On November 15, I woke up to find my Twitter account locked, on account of what the company described as hateful conduct. In order to regain access, I was made to delete two tweets from October. Fair enough, you might think. Concern about the tone of discourse on social media has been widespread for years. Certainly, many have argued that Twitter officials should be doing more to discourage the vitriol and violent threats that have become commonplace on their platform. In this case, however, the notion that my commentaryÂ could be construed as hateful baffled me. One tweet read, simply, Men aren’t women, and the other asked How are transwomen not men? What is the difference between a man and a transwoman? That last question is one I’ve asked countless times, including in public speeches, and I have yet to get a persuasive answer. I ask these questions not to spread hateâbecause I do not hate trans-identified individualsâbut rather to make sense of arguments made by activists within that community. Instead of answering such questions, however, &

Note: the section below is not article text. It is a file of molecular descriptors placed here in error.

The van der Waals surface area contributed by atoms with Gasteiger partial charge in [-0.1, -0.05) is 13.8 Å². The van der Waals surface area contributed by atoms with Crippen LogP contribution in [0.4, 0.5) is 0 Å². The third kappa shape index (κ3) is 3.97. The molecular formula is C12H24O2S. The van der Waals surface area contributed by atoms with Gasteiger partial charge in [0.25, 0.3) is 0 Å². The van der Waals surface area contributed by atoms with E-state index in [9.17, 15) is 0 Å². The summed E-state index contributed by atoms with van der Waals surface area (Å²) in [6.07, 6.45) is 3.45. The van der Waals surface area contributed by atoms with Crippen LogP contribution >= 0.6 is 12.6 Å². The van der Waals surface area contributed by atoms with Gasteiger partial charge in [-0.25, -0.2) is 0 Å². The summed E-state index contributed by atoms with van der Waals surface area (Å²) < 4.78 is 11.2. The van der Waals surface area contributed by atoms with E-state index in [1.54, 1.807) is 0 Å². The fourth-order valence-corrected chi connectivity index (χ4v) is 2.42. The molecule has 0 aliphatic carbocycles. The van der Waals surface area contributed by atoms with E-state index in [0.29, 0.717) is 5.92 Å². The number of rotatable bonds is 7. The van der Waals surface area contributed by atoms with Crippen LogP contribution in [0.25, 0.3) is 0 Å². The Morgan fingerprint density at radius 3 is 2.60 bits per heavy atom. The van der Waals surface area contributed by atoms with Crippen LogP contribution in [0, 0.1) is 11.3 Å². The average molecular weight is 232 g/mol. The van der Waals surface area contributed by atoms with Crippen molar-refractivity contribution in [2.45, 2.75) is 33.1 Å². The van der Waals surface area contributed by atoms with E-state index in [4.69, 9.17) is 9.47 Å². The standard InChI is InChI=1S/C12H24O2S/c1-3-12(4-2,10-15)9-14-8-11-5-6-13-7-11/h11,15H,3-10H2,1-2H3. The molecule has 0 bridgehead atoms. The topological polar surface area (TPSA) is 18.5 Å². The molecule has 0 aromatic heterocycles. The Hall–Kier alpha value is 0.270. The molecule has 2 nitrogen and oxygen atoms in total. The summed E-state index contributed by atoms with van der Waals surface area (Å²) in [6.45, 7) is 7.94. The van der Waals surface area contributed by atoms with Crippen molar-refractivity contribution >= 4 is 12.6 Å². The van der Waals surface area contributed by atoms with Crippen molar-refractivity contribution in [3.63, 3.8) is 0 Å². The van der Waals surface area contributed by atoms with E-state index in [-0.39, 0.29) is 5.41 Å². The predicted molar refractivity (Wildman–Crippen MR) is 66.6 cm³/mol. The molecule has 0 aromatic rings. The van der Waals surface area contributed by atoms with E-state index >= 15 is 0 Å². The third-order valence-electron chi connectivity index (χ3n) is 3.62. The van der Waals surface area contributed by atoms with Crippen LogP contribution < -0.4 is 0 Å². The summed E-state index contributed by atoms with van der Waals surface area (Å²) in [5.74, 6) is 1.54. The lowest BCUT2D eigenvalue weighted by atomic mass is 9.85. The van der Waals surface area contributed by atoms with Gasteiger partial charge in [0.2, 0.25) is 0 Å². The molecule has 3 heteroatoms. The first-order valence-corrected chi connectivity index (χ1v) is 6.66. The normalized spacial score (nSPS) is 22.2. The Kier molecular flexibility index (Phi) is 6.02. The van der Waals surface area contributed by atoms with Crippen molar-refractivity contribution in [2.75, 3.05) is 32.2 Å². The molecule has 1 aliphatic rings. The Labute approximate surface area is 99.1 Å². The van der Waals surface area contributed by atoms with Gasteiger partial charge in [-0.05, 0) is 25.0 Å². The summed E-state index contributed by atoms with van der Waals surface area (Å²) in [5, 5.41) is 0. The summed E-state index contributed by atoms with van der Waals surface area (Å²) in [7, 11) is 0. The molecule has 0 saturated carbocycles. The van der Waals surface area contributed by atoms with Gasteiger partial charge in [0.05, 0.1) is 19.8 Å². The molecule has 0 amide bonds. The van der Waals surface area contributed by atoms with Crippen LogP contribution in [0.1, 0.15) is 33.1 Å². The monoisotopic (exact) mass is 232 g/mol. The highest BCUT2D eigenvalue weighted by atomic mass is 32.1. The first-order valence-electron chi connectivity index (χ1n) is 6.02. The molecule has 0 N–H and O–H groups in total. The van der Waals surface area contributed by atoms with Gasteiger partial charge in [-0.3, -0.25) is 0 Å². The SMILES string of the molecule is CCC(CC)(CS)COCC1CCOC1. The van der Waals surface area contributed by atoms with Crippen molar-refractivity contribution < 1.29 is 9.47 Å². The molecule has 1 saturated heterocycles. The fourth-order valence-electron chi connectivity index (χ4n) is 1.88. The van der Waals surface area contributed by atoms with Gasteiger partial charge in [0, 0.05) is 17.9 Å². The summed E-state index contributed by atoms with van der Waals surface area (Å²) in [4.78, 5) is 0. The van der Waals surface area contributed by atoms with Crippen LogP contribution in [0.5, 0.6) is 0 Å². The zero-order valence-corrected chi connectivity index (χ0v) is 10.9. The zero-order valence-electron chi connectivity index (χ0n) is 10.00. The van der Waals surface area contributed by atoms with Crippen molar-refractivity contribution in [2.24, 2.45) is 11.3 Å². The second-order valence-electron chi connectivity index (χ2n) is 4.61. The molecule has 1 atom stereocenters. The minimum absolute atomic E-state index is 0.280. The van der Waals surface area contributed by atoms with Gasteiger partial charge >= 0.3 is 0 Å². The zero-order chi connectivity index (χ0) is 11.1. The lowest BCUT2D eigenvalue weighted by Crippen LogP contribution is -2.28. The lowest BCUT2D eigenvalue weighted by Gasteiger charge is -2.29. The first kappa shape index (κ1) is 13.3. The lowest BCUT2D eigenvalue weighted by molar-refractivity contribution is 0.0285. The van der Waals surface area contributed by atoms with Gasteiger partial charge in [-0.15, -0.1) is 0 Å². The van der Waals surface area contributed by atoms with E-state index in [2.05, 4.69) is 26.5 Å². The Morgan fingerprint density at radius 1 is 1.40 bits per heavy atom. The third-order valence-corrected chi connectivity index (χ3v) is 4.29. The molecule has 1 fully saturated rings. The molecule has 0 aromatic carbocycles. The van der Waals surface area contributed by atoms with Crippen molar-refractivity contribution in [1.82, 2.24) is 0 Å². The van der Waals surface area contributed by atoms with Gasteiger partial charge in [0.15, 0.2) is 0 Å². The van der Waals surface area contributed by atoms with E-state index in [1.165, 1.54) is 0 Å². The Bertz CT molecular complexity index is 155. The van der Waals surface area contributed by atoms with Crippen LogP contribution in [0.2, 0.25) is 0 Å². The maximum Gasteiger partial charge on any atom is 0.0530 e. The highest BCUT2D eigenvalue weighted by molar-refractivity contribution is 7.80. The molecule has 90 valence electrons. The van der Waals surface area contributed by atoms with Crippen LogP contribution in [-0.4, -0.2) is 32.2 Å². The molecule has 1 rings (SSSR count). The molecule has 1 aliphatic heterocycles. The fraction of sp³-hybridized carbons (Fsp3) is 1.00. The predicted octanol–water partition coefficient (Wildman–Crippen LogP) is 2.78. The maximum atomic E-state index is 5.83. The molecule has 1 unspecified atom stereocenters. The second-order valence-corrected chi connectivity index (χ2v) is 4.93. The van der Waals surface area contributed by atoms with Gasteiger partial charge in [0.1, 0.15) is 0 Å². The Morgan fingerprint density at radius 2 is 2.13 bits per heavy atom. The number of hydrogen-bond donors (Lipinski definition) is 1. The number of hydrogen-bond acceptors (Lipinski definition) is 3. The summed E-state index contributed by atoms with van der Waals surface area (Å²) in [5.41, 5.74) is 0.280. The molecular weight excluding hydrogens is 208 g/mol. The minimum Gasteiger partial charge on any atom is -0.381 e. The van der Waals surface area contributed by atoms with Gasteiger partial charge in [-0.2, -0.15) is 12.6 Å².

Twitter Banned Me, But I Wrote Nothing 'Hateful'
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